Pew Survey: Surge in Online Video Consumption/Creation, Comedy and Facebook Leading the Way

Pew’s latest survey shows some major movement in online video. More women. More social networking. More uploading. More concern about privacy. And more comedy.

Pew’s latest survey regarding online video habits of Americans doesn’t contain a ton of shockers. 69% of all adult Internet users watch online video (that’s 52% of all Americans), largely driven by huge numbers from the 18-29-year-old bracket. 14% of Internet users have uploaded a video at some point.


Those are all way up from numbers collected in a similar survey in 2007, which isn’t too surprising. Hulu launched in 2007, but only to a very small beta community (I myself was a member and hardly ever used it); it wouldn’t open to the public until March 2008. Similarly, Netflix streaming was available in a fairly crippled pay-per-play format at that point–it changed to its current unlimited format in January 2008, and didn’t really take off for another few months. Online video is still in its infancy, so of course there have been drastic changes.

Pew’s demographic findings are a bit more interesting. For example, in 2007, news was the most-watched category of video; it’s since been supplanted by comedy. The success of ventures like Funny or Die and CollegeHumor, both of which have since moved to television, no doubt contribute to that increase.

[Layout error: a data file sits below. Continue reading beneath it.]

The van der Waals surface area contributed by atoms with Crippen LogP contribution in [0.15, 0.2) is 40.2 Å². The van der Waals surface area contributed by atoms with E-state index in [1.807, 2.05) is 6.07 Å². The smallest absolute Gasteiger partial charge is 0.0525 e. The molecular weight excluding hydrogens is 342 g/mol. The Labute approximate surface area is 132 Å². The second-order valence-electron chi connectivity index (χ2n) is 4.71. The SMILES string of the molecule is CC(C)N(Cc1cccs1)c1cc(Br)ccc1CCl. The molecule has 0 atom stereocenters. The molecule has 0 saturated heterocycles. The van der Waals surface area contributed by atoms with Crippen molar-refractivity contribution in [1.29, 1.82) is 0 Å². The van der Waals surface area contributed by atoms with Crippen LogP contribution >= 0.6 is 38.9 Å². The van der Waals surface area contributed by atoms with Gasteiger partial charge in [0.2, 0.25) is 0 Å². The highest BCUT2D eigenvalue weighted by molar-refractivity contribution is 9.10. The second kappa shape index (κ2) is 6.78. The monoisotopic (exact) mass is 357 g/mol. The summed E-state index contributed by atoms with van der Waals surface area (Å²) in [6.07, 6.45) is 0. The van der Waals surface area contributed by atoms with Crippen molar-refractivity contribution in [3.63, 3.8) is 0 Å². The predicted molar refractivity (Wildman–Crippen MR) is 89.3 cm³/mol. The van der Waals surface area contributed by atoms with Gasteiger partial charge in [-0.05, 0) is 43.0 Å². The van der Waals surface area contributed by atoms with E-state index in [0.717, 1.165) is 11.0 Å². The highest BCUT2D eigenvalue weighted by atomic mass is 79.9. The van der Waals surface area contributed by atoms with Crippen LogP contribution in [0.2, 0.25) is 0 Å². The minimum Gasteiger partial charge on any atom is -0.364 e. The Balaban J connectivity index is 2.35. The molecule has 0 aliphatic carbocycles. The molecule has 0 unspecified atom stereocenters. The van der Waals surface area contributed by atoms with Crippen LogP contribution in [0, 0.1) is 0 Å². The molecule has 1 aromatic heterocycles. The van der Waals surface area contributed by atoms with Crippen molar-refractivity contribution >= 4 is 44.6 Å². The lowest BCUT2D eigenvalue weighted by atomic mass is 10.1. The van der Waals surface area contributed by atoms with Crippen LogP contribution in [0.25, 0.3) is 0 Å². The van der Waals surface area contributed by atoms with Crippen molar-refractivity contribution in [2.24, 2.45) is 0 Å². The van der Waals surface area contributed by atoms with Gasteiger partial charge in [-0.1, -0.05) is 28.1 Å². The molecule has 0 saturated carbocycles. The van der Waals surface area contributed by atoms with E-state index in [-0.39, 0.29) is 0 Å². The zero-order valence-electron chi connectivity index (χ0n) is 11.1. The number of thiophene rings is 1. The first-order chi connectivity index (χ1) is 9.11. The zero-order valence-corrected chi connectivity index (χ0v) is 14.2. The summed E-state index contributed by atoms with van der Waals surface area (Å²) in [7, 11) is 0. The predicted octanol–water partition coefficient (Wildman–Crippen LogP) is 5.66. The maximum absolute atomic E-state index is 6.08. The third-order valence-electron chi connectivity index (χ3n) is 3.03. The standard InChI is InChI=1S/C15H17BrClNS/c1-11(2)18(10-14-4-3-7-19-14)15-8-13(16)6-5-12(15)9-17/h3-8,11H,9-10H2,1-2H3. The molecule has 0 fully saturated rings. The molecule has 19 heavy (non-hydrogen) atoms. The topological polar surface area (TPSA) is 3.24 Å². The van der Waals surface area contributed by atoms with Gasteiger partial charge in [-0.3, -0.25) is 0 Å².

A substantial section of the survey is devoted to uploader privacy. 31% of uploaders say they “always” place restrictions on their videos, 50% say they “never” do, and the remainders evidently do only sometimes. Yet uploaders are still relatively confident about this issue–only 35% feel they should be more careful, and 39% feel that only people they know will see their videos. Really, it may come down to common sense–if somebody uploads a video to YouTube or Facebook, that person probably wants people to see it.

Speaking of Facebook, the most surprising statistic I found is that very slightly more people post their videos on the social network than on YouTube (52% to 49%–some do both). This may be for the reason I stated above–YouTube is better for getting views from strangers, but as 62% of the uploaded content is classified as “home video” (as opposed to narrative or professional work, I suppose), Facebook might just be a better venue.

Dan Nosowitz, the author of this post, can be followed on Twitter, corresponded with via email, and stalked in San Francisco (no link for that one–you’ll have to do the legwork yourself).

About the author

Dan Nosowitz is a freelance writer and editor who has written for Popular Science, The Awl, Gizmodo, Fast Company, BuzzFeed, and elsewhere. He holds an undergraduate degree from McGill University and currently lives in Brooklyn, because he has a beard and glasses and that's the law.